Medical Side: My doctor presented my case to the BC Cancer Agency and they decided the best treatment for me, which is also the most common treatment for Hodgkin’s Lymphoma, would be a course of chemotherapy called ABDV. This treatment is given every two weeks. I hope to have my last treatment on August 15th, but after my last CT scan my doctor reminded me that after the 6 months I may still have some cancerous cells and another 2 months may be needed. That has really been bothering me, the last few treatments have been very hard on me, I feel weak, sick and tired afterwards. I find even going to the appointments has my stomach turning. My white blood cell counts have dropped so low we almost had to postpone my last treatment, but we carried on and I am taking hormone injections for the second time. I wonder if there is more I should have been doing in terms of meditation, diet and exercise that would prevent me from having to do more chemo. I realize that it’s not too late and for me incorporating those things into my life will be a positive change cancer has brought me.

Non-Medical Side: I usually stay pretty positive, sometimes I need help from the people around me. The thing that keeps me moving forward the most is picturing myself when this is done, I can’t wait to wake up every day feeling great and having the energy to do whatever I want.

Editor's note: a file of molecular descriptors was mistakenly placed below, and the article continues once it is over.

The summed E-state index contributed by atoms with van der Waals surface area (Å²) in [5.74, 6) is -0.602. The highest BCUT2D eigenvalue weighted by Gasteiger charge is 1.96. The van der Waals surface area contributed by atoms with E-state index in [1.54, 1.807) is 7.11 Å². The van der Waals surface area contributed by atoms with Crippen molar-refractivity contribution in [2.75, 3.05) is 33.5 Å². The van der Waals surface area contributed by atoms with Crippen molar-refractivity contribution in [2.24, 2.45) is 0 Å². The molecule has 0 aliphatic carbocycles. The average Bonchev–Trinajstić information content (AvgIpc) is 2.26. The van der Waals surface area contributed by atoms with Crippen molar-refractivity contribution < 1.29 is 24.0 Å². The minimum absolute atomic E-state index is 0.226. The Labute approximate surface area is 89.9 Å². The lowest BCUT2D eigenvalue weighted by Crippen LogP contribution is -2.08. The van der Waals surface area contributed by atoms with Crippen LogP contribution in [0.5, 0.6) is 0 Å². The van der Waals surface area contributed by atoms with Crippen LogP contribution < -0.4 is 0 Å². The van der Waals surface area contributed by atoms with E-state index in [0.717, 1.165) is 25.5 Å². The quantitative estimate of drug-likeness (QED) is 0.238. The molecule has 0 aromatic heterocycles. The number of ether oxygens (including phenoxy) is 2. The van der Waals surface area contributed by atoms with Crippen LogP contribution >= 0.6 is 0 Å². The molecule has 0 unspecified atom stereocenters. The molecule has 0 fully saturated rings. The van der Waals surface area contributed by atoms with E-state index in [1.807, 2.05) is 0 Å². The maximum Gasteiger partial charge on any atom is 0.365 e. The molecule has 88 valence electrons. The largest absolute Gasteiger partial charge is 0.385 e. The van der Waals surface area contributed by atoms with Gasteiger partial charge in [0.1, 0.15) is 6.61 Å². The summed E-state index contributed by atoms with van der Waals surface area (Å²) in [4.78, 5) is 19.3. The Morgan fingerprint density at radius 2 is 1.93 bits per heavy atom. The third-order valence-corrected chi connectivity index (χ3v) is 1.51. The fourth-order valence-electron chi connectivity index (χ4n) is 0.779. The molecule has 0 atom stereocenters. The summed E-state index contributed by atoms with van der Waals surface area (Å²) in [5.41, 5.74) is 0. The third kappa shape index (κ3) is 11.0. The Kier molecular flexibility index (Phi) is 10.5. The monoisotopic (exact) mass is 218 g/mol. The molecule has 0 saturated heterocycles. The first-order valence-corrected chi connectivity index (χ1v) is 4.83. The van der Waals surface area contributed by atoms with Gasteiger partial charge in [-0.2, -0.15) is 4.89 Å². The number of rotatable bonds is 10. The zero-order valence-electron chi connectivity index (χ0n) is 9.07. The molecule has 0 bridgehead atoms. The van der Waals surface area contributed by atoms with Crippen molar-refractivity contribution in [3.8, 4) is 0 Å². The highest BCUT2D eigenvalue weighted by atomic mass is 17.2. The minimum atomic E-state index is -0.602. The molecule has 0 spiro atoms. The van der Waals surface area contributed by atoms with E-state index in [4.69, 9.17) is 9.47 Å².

In which hospital(s) were you treated?

VGH (Vancouver General Hospital).

What is your current medical status?

Currently in treatment.

How is life different for you now post diagnosis (physically, emotionally, socially, spiritually)?

Before I was diagnosed, I was becoming more interested and aware of my spirituality. In a way, I feel I got cancer so that I was forced to tap into myself. I have always been a worrier, worrying about others, about the future, about money. Being able to live each day for the moment and having faith that everything will work out the way it is supposed to and knowing that worrying will only weaken me and not help the situation are ways that I am changing.

What is/was the toughest part of your challenge?

The physical limitations due to fatigue.

What is/was the best part of your challenge?

Learning to take that time to heal.

What really motivated you to keep going while you were sick?

Having a vision of myself when I am healthy.

What lessons or messages have you taken away from your experience?

1. Fantisize about the future, don’t worry about it. 2. Nourish my body through diet, exercise and meditation; that is my self-love.

What are your thoughts and feelings about your illness now? How have they changed since before your diagnosis?

I think that cancer tells us something in our lives have to change, it is up to us to figure out what that is and change it. Then we will truly heal.

What are some (if there are any you know of) preventative measures that people can take to lower their risk of having an experience like yours?

Take time for yourself everyday, learn what works for you to manage stress in your life. Stress weakens the immune system and then cancer can grow. For me, diet, exercise and mediation have helped me manage stress.

Did you attend any support groups during your challenge?

I have started attending YACN, a support group for young people with cancer. It has been really good to see other people going through the same stuff I have. It gives you an instant connection. I always feel good after attending.

How are you connected with Young Adult Cancer?

A friend from YACN sent out an e-mail about the retreat. Sounds like it’s going to be a great experience.